Prashrabdhi, Praśrabdhi: 8 definitions


Prashrabdhi means something in Buddhism, Pali, Hinduism, Sanskrit. If you want to know the exact meaning, history, etymology or English translation of this term then check out the descriptions on this page. Add your comment or reference to a book if you want to contribute to this summary article.

The Sanskrit term Praśrabdhi can be transliterated into English as Prasrabdhi or Prashrabdhi, using the IAST transliteration scheme (?).

In Buddhism

Mahayana (major branch of Buddhism)

[«previous next»] — Prashrabdhi in Mahayana glossary
Source: Wisdom Library: Maha Prajnaparamita Sastra

Praśrabdhi (प्रश्रब्धि, “relaxation”) refers to one of ten constituents (dravya) of the thirty-seven auxiliaries to enlightenment (bodhipākṣika), according to the 2nd century Mahāprajñāpāramitāśāstra chapter XXXI.—Accordingly, “these thirty-seven auxiliaries (bodhipākṣika) have ten things (dravya) as roots (mūla). Relaxation (praśrabdhi) constitutes the factor-of-enlightenment called relaxation (praśrabdhi-saṃbodhyaṅga)”.

Source: WikiPedia: Mahayana Buddhism

Praśrabdhi (प्रश्रब्धि) (Tibetan: shin-sbyangs) refers to “pliancy” (which is applied as an antidote for laziness), and represents one of the eight Pratipakṣa (“applications”) or Abhisaṃskāra (“applications”) (applied to overcome the five faults), according to Kamalaśīla and the Śrāvakabhūmi section of the Yogācārabhūmi-śāstra.

Mahayana book cover
context information

Mahayana (महायान, mahāyāna) is a major branch of Buddhism focusing on the path of a Bodhisattva (spiritual aspirants/ enlightened beings). Extant literature is vast and primarely composed in the Sanskrit language. There are many sūtras of which some of the earliest are the various Prajñāpāramitā sūtras.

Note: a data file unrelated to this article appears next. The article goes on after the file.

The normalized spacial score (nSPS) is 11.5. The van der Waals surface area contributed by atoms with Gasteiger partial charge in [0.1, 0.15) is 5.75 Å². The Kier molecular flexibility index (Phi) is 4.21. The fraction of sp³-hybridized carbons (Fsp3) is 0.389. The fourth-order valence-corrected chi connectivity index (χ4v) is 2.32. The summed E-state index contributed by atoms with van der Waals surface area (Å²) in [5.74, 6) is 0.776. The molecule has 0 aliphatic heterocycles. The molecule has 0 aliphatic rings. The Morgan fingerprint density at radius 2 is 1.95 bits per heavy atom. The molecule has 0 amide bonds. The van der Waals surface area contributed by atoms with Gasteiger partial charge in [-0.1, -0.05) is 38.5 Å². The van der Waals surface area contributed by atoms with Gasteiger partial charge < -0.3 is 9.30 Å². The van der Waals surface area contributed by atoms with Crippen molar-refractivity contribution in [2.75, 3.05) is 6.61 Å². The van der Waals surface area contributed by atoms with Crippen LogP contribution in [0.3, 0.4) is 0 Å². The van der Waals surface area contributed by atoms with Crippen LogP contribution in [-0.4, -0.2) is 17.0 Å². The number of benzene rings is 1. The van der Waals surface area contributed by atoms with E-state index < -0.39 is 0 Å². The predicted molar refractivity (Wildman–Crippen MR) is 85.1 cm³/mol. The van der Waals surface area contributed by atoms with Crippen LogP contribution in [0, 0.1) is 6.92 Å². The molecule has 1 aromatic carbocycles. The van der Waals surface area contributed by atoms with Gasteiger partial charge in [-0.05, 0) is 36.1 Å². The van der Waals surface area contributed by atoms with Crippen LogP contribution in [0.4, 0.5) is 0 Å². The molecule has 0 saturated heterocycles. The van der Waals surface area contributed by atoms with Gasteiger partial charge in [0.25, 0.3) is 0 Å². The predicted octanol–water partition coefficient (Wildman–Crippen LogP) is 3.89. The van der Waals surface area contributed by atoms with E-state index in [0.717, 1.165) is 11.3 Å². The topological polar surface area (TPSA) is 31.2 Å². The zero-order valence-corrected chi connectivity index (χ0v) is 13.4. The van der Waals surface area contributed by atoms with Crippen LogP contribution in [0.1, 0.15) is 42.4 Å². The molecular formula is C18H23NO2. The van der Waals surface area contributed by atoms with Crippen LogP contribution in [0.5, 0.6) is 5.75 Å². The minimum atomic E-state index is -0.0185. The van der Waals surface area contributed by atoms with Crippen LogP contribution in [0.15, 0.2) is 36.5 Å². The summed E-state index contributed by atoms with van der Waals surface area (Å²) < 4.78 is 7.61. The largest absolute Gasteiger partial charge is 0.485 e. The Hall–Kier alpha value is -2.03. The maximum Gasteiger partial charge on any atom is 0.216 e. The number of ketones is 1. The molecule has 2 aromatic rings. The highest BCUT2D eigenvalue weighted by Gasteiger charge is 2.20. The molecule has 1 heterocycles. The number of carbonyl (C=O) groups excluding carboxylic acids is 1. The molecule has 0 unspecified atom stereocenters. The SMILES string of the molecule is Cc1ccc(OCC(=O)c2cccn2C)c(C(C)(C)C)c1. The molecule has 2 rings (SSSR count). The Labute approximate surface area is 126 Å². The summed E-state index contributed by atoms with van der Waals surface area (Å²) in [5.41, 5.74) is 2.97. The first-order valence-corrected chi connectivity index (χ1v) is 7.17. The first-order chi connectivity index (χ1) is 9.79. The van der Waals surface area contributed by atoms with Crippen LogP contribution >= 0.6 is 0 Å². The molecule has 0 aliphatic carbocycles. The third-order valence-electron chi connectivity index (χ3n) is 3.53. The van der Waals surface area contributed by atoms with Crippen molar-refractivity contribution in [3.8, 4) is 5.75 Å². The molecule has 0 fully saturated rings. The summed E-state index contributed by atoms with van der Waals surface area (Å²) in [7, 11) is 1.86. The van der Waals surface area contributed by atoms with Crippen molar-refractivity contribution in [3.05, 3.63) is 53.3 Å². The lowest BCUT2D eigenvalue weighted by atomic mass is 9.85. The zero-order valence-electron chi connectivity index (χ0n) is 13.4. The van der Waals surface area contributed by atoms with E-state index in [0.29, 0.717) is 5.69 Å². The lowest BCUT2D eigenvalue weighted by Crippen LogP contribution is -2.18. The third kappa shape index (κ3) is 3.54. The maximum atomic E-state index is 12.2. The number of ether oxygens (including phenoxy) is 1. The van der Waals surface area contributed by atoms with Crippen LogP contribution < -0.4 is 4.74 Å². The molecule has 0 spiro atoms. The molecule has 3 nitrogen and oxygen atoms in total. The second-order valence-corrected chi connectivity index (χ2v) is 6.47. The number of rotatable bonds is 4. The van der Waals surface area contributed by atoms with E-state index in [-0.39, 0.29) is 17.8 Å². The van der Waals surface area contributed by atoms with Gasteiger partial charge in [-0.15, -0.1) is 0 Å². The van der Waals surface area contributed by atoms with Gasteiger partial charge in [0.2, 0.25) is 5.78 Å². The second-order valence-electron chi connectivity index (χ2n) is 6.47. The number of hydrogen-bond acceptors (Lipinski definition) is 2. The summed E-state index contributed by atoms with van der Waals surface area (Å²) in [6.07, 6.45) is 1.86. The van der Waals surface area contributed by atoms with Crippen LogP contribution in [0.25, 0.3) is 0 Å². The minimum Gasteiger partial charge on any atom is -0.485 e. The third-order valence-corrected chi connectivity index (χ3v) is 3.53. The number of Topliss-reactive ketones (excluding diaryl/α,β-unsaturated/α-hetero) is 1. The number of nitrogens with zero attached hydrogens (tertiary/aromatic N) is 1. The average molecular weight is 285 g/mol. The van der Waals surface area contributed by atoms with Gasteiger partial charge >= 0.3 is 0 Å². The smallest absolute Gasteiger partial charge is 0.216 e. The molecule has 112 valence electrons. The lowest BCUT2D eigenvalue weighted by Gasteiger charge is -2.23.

Discover the meaning of prashrabdhi or prasrabdhi in the context of Mahayana from relevant books on Exotic India

General definition (in Buddhism)

[«previous next»] — Prashrabdhi in Buddhism glossary
Source: Wisdom Library: Dharma-samgraha

Praśrabdhi (प्रश्रब्धि, “tranquillity”) refers to one of the fourty “conditions” (saṃskāra) that are “associated with mind” (citta-samprayukta) as defined in the Dharma-saṃgraha (section 30). The Dharma-samgraha (Dharmasangraha) is an extensive glossary of Buddhist technical terms in Sanskrit (e.g., praśrabdhi). The work is attributed to Nagarjuna who lived around the 2nd century A.D.

Praśrabdhi also refers to one of the “seven factors of awakening” (bodhyaṅga) as defined in the Dharma-saṃgraha (section 49), itself forming part of the “thirty-seven things on the side of awakening” (bodhipākṣika-dharma).

Praśrabdhi (“calm”) also refers to one of the “eight practices for the abandoning of conditions” (saṃskāra) as defined in the Dharma-saṃgraha (section 119).

Languages of India and abroad

Sanskrit dictionary

[«previous next»] — Prashrabdhi in Sanskrit glossary
Source: DDSA: The practical Sanskrit-English dictionary

Praśrabdhi (प्रश्रब्धि).—f. Trust, confidence.

Derivable forms: praśrabdhiḥ (प्रश्रब्धिः).

Source: Cologne Digital Sanskrit Dictionaries: Edgerton Buddhist Hybrid Sanskrit Dictionary

Praśrabdhi (प्रश्रब्धि) or Prasrabdhi.—f. (= Pali passaddhi; see prec. and next, also pratipraś°), alleviation, calming, of pain etc., sarvopadrava-prasrabdhi- Śikṣāsamuccaya 255.14; (after bodily pain has been alleviated, in the prec.,) sa kāyikaṃ prasrab- dhi-sukhaṃ labdhvā…Avadāna-śataka i.32.4; hence, calm, serenity, lack of any disturbance, bodily or mental, kāya-prasrabdhiḥ citta-°dhiḥ Bodhisattvabhūmi 110.6; (kāyika-)caitasika-prasrabdhi-jana- kaṃ Bodhisattvabhūmi 207.14; praśrabdhisukha- Gaṇḍavyūha 165.22; (mis- printed °mukha-) 189.12; prasrabdhiḥ (alone) Mahāvyutpatti 1940; as one (5th in the list) of the seven (saṃ)bodhyaṅga, q.v., Mahāvyutpatti 993; Dharmasaṃgraha 49; Lalitavistara 34.7; Daśabhūmikasūtra 39.8 (so also Pali passaddhi).

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Prasrabdhi (प्रस्रब्धि) or Prasrabdha or Prasrabhya.—(te) , see praśra°.

Source: Cologne Digital Sanskrit Dictionaries: Monier-Williams Sanskrit-English Dictionary

Praśrabdhi (प्रश्रब्धि):—[=pra-śrabdhi] f. (√śrambh) trust, confidence, [cf. Lexicographers, esp. such as amarasiṃha, halāyudha, hemacandra, etc.]

[Sanskrit to German]

Prashrabdhi in German

context information

Sanskrit, also spelled संस्कृतम् (saṃskṛtam), is an ancient language of India commonly seen as the grandmother of the Indo-European language family (even English!). Closely allied with Prakrit and Pali, Sanskrit is more exhaustive in both grammar and terms and has the most extensive collection of literature in the world, greatly surpassing its sister-languages Greek and Latin.

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